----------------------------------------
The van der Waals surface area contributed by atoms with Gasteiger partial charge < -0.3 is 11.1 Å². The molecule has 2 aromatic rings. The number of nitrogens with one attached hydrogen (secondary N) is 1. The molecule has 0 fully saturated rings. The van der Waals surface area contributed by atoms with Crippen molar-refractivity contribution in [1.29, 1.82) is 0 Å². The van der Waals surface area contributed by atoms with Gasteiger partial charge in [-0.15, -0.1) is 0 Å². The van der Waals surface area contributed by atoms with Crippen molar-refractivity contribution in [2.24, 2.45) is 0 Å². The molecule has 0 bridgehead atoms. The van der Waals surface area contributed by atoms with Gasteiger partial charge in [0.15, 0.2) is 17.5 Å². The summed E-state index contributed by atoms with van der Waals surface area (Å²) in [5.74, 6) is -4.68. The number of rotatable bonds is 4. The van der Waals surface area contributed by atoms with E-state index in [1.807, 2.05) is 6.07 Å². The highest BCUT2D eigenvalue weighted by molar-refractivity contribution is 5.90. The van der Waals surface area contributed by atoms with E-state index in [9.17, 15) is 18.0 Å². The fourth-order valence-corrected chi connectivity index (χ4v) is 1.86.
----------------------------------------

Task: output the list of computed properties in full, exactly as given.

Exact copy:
The van der Waals surface area contributed by atoms with Gasteiger partial charge < -0.3 is 11.1 Å². The molecule has 2 aromatic rings. The number of nitrogens with one attached hydrogen (secondary N) is 1. The molecule has 0 fully saturated rings. The van der Waals surface area contributed by atoms with Crippen molar-refractivity contribution in [1.29, 1.82) is 0 Å². The van der Waals surface area contributed by atoms with Gasteiger partial charge in [-0.15, -0.1) is 0 Å². The van der Waals surface area contributed by atoms with Crippen molar-refractivity contribution in [2.24, 2.45) is 0 Å². The molecule has 0 bridgehead atoms. The van der Waals surface area contributed by atoms with Gasteiger partial charge in [0.15, 0.2) is 17.5 Å². The summed E-state index contributed by atoms with van der Waals surface area (Å²) in [5.74, 6) is -4.68. The number of rotatable bonds is 4. The van der Waals surface area contributed by atoms with E-state index in [1.807, 2.05) is 6.07 Å². The highest BCUT2D eigenvalue weighted by molar-refractivity contribution is 5.90. The van der Waals surface area contributed by atoms with E-state index in [9.17, 15) is 18.0 Å². The fourth-order valence-corrected chi connectivity index (χ4v) is 1.86.